Albuquerque Journal from Albuquerque, New Mexico on March 22, 1996 · Page 36
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Albuquerque Journal from Albuquerque, New Mexico · Page 36

Albuquerque, New Mexico
Issue Date:
Friday, March 22, 1996
Page 36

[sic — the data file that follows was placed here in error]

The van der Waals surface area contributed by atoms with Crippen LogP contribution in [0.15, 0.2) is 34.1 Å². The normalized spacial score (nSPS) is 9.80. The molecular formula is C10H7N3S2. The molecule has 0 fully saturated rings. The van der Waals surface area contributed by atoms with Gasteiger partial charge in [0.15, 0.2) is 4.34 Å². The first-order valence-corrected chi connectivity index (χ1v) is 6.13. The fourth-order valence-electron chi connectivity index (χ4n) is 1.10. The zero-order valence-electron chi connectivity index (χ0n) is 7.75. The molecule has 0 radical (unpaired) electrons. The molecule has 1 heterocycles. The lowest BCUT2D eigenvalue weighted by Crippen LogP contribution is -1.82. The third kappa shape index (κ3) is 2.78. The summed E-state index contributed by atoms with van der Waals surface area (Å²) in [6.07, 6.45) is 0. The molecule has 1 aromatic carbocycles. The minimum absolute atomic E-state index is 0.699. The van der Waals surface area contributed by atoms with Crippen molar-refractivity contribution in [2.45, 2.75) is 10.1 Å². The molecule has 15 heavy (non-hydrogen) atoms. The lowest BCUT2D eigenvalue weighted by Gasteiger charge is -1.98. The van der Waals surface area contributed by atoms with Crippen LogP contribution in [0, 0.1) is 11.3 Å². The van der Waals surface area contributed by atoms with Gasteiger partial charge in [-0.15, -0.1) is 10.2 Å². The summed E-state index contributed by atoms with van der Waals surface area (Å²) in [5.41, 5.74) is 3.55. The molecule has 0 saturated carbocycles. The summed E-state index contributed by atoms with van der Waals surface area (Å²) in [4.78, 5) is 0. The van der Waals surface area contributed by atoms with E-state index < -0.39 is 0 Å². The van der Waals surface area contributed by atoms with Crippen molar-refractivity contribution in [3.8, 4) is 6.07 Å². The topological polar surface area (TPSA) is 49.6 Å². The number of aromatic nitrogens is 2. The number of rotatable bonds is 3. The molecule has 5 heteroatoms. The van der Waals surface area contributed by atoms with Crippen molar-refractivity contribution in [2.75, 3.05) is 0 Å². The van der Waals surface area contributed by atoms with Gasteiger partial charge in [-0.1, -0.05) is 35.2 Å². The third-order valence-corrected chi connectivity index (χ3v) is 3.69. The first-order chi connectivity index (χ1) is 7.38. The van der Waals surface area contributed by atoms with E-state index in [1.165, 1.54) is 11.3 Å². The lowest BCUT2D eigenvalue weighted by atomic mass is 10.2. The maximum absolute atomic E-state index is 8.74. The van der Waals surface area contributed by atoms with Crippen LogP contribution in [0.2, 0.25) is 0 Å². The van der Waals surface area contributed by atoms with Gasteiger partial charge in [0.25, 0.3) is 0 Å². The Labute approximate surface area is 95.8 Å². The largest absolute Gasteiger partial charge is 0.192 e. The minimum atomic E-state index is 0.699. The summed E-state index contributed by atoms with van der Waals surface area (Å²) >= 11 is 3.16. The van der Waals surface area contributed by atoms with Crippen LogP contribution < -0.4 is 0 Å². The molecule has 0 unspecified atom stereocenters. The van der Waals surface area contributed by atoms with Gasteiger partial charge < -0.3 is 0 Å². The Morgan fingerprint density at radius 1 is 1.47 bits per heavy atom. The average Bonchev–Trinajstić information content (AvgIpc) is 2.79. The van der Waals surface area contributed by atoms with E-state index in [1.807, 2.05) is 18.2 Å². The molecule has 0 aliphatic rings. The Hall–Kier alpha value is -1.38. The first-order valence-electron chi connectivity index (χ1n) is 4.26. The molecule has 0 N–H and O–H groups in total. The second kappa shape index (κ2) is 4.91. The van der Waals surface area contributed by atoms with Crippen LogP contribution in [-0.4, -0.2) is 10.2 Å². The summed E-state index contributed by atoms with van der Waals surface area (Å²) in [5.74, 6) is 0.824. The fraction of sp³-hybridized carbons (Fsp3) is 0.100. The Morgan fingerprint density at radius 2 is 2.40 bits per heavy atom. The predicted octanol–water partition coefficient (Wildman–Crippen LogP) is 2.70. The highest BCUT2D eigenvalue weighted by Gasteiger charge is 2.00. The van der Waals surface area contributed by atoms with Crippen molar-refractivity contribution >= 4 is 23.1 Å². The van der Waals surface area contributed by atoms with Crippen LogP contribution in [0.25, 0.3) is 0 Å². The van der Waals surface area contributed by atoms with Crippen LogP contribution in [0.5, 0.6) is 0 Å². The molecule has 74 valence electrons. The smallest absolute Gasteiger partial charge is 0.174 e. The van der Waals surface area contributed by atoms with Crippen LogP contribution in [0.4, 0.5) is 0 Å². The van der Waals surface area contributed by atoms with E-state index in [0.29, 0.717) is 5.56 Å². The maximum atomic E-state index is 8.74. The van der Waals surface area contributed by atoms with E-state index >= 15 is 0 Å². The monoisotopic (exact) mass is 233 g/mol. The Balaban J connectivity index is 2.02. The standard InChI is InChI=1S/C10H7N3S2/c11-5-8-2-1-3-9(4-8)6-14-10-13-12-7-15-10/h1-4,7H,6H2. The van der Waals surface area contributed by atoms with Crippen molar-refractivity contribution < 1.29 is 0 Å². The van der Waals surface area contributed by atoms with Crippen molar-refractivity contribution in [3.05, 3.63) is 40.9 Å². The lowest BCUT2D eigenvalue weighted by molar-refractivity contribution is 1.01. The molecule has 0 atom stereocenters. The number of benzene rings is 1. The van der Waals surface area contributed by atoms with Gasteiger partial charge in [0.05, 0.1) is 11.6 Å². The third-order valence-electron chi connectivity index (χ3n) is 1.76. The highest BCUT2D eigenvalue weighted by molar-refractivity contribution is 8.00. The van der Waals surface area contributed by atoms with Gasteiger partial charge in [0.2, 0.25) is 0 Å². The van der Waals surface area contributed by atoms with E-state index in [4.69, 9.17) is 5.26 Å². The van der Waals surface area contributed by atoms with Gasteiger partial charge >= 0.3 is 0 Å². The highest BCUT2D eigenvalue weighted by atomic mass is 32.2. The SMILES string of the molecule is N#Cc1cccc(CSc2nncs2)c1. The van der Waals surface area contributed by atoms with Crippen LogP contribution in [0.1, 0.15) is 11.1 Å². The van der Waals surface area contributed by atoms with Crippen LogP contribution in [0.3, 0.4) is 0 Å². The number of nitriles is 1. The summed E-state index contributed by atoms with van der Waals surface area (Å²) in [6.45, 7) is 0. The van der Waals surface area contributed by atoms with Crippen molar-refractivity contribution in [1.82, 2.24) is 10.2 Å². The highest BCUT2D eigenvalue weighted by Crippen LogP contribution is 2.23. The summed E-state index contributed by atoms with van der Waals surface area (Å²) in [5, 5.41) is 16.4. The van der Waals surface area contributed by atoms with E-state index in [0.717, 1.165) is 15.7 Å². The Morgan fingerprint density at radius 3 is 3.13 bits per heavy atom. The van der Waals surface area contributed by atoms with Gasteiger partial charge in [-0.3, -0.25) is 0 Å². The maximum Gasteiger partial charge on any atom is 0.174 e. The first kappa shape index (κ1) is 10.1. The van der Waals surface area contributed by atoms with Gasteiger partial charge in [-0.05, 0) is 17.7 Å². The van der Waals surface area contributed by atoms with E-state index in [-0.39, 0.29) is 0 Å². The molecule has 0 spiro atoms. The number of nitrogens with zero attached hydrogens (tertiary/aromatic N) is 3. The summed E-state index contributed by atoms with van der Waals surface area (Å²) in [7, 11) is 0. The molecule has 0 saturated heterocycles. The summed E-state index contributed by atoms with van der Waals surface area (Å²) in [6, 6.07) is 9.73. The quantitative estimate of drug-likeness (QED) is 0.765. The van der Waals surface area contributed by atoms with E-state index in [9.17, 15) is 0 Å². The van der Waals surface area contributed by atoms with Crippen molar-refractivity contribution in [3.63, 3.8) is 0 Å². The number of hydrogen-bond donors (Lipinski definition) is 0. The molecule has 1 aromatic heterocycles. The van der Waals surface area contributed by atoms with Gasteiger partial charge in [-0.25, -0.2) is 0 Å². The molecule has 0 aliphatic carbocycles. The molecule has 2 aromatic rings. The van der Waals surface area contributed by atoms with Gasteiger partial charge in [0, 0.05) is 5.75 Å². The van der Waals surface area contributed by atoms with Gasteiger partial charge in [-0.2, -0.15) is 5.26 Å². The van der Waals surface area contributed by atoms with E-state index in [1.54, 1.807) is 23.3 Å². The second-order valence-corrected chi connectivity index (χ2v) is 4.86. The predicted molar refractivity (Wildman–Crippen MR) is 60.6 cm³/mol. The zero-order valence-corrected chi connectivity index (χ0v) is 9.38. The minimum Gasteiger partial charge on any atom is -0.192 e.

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Albuquerque Journal - COVERAGE PLAN An insurers group that fought universal health care backs new bill . D 7 10 N . M . INDEX DOW NASDAQ NYSE no b4 0 5626.88 -28.54 1099:79 2.04 348.06 -.14 144.02 -.13 Minding Your Business CB Commercial To Lose VP 4 BARBARA CHAVEZ 0ie Journal Gov.'s Sub Leaves Big J he man Gov. Gary Johnson hand-picked to head Big J Enterprises is leaving the company April 1 to return to consulting. ; Robert Morando, 38, president of Big J Enterprises, was named to the position in January 1995 when Johnson put his company into a blind trust. Morando said he's leaving now because he wants to return to consulting, which gives him "more flexibility with my personal time." ' Harold Field, vice president and treasurer of Big J, will take over as president. . "Bob is going to continue doing some consulting work for the company," said Field, who is the trustee for the blind trust. "We're going to continue having a business relationship." , Field said Johnson has been informed of the management change. "I think he may have been a little surprised, but people come and people go and people's lives change," he said. CAMELOT ON THE BLOCK: Albuquerque broker Patricia Barey, of Christopher Webster Real Estate, will have available, by appointment, the catalog of Jacqueline Bouvier Kennedy Onassis' estate, which will be up for auction at Sotheby's International in New York on ''April 23-26. Barey welcomes individuals who are "interested in "perusing" the brochure to contact her 345-2533. ; Christopher Webster Real Estate is the exclusive affiliate in New Mexico for - Sotheby International Realty, Estates Club and the National Trust for Historic Preservation. "I wouldn't be surprised if we saw some people with a genuine interest in bidding," Barey said. Items said to have the most historical significance have already been donated by Kennedy Onassis' children to the John F. Kennedy Library BAREY: Has the lowdown on Jackie's stuff Foundation. But for estates of this magnitude, there will always be affordable items up for bid, Barey said. ' NEW HISPANO CHIEF? The Hispano Chamber of Commerce has made a bid of its own in hopes of finding a replacement for former president Leroy Pacheco, who resigned in September. Chamber board members think they may have found his successor: a Denver man with a background in accounting. '. Ron Rivera, the chamber's chairman-elect, says the organization has extended an offer and is negotiating but declined to give the man's name. If accepted, expect an announcement as early as next week. MOVING ADVERTISEMENT: If the sound of a high performance engine when it's crankin' is your idea of beautiful music, South Valley mechanic Frank Sanchez has got a place for you to plant your company logo. Sanchez is looking for a sponsor for his National Hot Rod Association 1955 Super Gas Chevrolet, a flashy orange hot rod his team, Sanchez Brothers Racing (Frank, Billy, Angelo and Derek), has worked on for several years. . The car was the Editor's Choice Award winner at the Denver Super-Chevy Show last August. Besides some 20 races across the country, the car's also going to be in major car shows, Sanchez said. "There's a potential for thousands of racing fans to see the car nearly every weekend," he said. And here's good news for potential corporate sponsors: Money used for the . car is tax deductible as an advertising expense. Sanchez can be reached at 873-2730. YOUR NAME HERE: Frank Sanchez needs a sponsor for his award-winning Super Chevy. Minding Your Business includes contributions from the Journal staff and appears each week on the Friday Business page. I Stt Thrash To Trade Real Estate for Coaching By Jeff Jones Journal Staff Writer The head of Albuquerque's largest commercial real-estate company is leaving his job to reunite with an old flame basketball. Jim Thrash, senior vice president and managing officer of CB Commercial, said Thursday that he'll leave the company sometime in the next three months to become a men's basketball head coach or assistant coach at one of two out-of-state colleges. i1 JIM THOMPSONJOURNAL From left, Noel Behne of First Security Bank, Gene Ortega of Rural Housing Inc., and construction company owner Chris Vigil visit the site a lower-income 10-townhome project on Indiana SE near Bell. Townhomes will be sold to first-time homebuyers for $68,000 to $70,000 and should be completed In June. For details, call the United South Broadway Corp. at 764-8867. PNM Wants To Buy Back Some Palo Verde Bonds Purchase Would Reduce Debt But Not Users' Rates By David Staats Assistant Business Editor Public Service Company of New Mexico said Thursday that it hopes to buy more than half of the $516 million in nuclear-power bonds for which it has been paying generous interest rates the past 10 years. PNM asked the state Public Utility Commission to let it buy up to $300 million in lease-obligation bonds issued when PNM sold, and then leased back, its share of the Palo Verde Nuclear Generating Station in Arizona. The money to buy the bonds would come from the cash PNM collects from its ratepayers, but they would get no immediate savings from the deal, despite consumer complaints that PNM's rates are too high. It would cut the company's debt, however. The company hopes that will help it improve its credit rating, which is below investment grade. "Over the long term, this will be a good IN BRIEF SCC To Hold Meeting On Communications Act State telephone regulators are inviting the public to a meeting next week to review the new federal telecommunications act. The State Corporation Commission has scheduled the meeting at 8 a.m. Friday in the Public Employees Retirement Association building at the corner of Old Santa Fe Trail and Paseo de Peralta in Santa Fe. The act allows local telephone companies such as U S West, long-distance carriers such as AT&T, and cable companies such as Jones Intercable to get into each others' businesses. The commission is also taking written comments. Write to the Office of the Chief Clerk, P.O. Drawer 1269, Santa Fe, N.M. 87504-1269, and refer in your correspondence to Docket No. 96-92TC. Journal Staff Report Thrash is a close, long-time friend with Purdue men's basketball coach Gene Keady, who was in the Duke City last weekend for the NCAA Tournament. Thiash was even quoted as saying he'd "jump back into coaching with (Keady) if the right opportunity came along." Thrash, 50, would not say Thursday where the coaching positions are, -J THRASH: Basketball a big part of his life but he said there's no openings at Purdue. He did say, however, that Keady played some role in his decision. AFFORDABLE TOWNHOMES s 6 Til K 4!M2u 4mm -Xl&r I thing for PNM customers," spokesman Bob Hagan said. "It will enable us to lower our costs, and the savings will be passed on to PNM customers in terms of lower prices." He said customers had already received $30 million in electric rate reductions in 1994, with a pledge of a rate freeze lasting until 1998. Residential customers got $6 million of that, or an average $1.70 a month. The proposed purchase is the latest step in PNM's efforts to improve its financial condition. Last year, it retired $132 million in similar bonds, and, in 1994, it retired $45 million in mortgage bonds. The company recently declared a stock dividend for the first time in seven years. Hagan said the utility expects to save $8.6 million to $10 million or more a year in interest payments from 1996 through 1999 for each $100 million in bonds it buys. The bonds, issued in 1985 and 1986, pay either 10.15 or 10.3 percent a year. That compares with a going rate of about 7.5 percent for investment-grade corporate bonds today. The bonds are held by a handful of big institutional investors, Hagan said. Stocks Slide Following Unemployment News NEW YORK- Market i Watch i s ran Stocks drifted lower in light trading Thursday, following the release of mixed economic data and a continued sell-off in computer-related shares. The Labor Department said new claims for unemployment benefits rose 32,000 last week. That was less than economists expected, suggesting that the economy is stronger than they had thought. According to Bloomberg Business News, Thursday's New Mexico Index, which tracks the performance of 66 companies with operations in New Mexico, was 144.02, down His visit "was somewhat timely," Thrash said. "He happened to be here when I got one of the offers. He said I'd be crazy if I didn't pursue it." Thrash coached for more than a decade including a three-year stint as head coach of Manzano High School before taking a job at CB. He said he left coaching to spend more time with his family. As his children grew up, his desire to return courtside has grown. "My first love has always been working with young people, and basketball has always been a big part of my life," Thrash .said. "It's something I very much look forward to." Thrash started at CB in 1983. He moved up the ladder and took over his current role with the firm in 1987. r , A r-J 1 0 I mm 7 Nondeductible IRAs Have Advantages Workers who aren't eligible to make tax-deductible contributions to an Individual Retirement Account can still make contributions to an IRA. Of course, without a deduction, IRAs are far less appealing. And many tax practitioners have been critical of nondeductible IRAs because of recordkeeping requirements. Nevertheless, nondeductible IRAs can be flexible tax shelters. Although you won't earn a deduction for your deposits, your money can be invested in a wide-variety of ways in stocks, bonds, CDs, money-market funds and the earnings will remain sheltered from tax until you withdraw the funds. But before investing in a nondeductible IRA, consider alternative tax-advantaged investments, such as employer-sponsored 401(k) plans, tax-exempt municipal bonds and U.S. Savings Bonds. Gary Klott Tribune Media Services .13 from Wednesday. The Associated Press Cost Plus Recalling Canadian Candy Bars OAKLAND, Calif. A third major North American retailer has pulled products by a Canadian candy maker from its shelves after receiving an anonymous letter claiming the chocolate might be tainted. Cost Plus Inc. of Oakland on Thursday ordered a recall of its World Market brand of chocolate bars after receiving the letter. There have not been any reports of illness related to the chocolates, Cost Plus said. Cost Plus urged anyone who purchased the World Market bars before March 20 to return them to any Cost Plus. The Associated Press Thrash said he coached basketball at Manzano High from 1971-1977, and the team accrued a 141-32 record while he was there. He left Manzano for Fresno State, where he served as an assistant coach for six years. He said that team built up a 132-41 record during those six years. The team also won the National Invitational Tournament title the last year he was there. He said he left coaching and returned to Albuquerque to spend more time with his wife, Denise, and his sons, Jason and Mark. Jason is now 24, and Mark is 16. Thrash would not say how much he makes at CB or what the coaching jobs have offered. But he said "it will be very similar. The opportunities I'm looking at are very good jobs." GM, Union Reach Accord Workers May Be Back on Job Today By Mike Casey Knight-Ridder News Service DETROIT The United Auto Workers union and General Motors Corp. have reached a tentative agreement in a 17-day strike in Dayton, Ohio, that crippled the No. 1 U.S. automaker's assembly operations and put tens of thousands of workers on layoff. Joe Hasenjager, president of Local 696 of the UAW, announced the tentative agreement, which came after almost 50 hours of negotiations to end the strike at two Delphi Chassis Systems parts plants, which make brake components for almost all GM's cars and trucks. "We made great strides in health and safety questions," Hasenjager said. "It's a good contract. I think the people will be pleased with it." He said members would vote on the agreement today. If approved, some workers on today's first shift could be back on the job, and both plants could be back in full production by this afternoon's second shift. Hasenjager said the tentative agreement also addressed the union's concerns about GM's plan to move work from the Dayton facility to outside sources. He also said the deal spoke to fears over outside contractors working in the GM plants and staffing requirements at the facilities. Hasenjager declined to discuss the specifics of the agreement, saying he wanted to brief the membership on the details before discussing it with the media. A settlement in the strike has broad implications for the company, the union and the U.S. economy. The strike, which started March 5, paralyzed GM's assembly operations in North America and cost the automaker millions of dollars in lost profits. The walkout closed at least 26 of GM's 29 assembly plants. GM went into the strike with a high inventory on cars and trucks, but still lost production on such popular models as the Chevrolet Suburban and Chevy Blazer. Wall Street analysts have estimated that the walkout, once it had closed the vast majority of GM's assembly plants, cost the automaker $190 million to $250 million a week in lost profits. Analysts have said they want to wait until the strike is over before revising earnings estimates for the first quarter. GM's stock price slipped about $2 in the first few days after the strike, but has rallied resolutely since bottoming at $5012 March 8. The stock was last up $1 at $5412, the highest level since June 1994. A settlement in the strike also is important to the UAW. The union has battled the Big Three, automakers on moving production from its facilities to other sources, threatening the number of jobs for its members. Meanwhile, the Big Three have taken the actions to try to reduce costs. The strike forced the closings of GM facilities and outside suppliers, causing at least 150,000 workers to be laid off.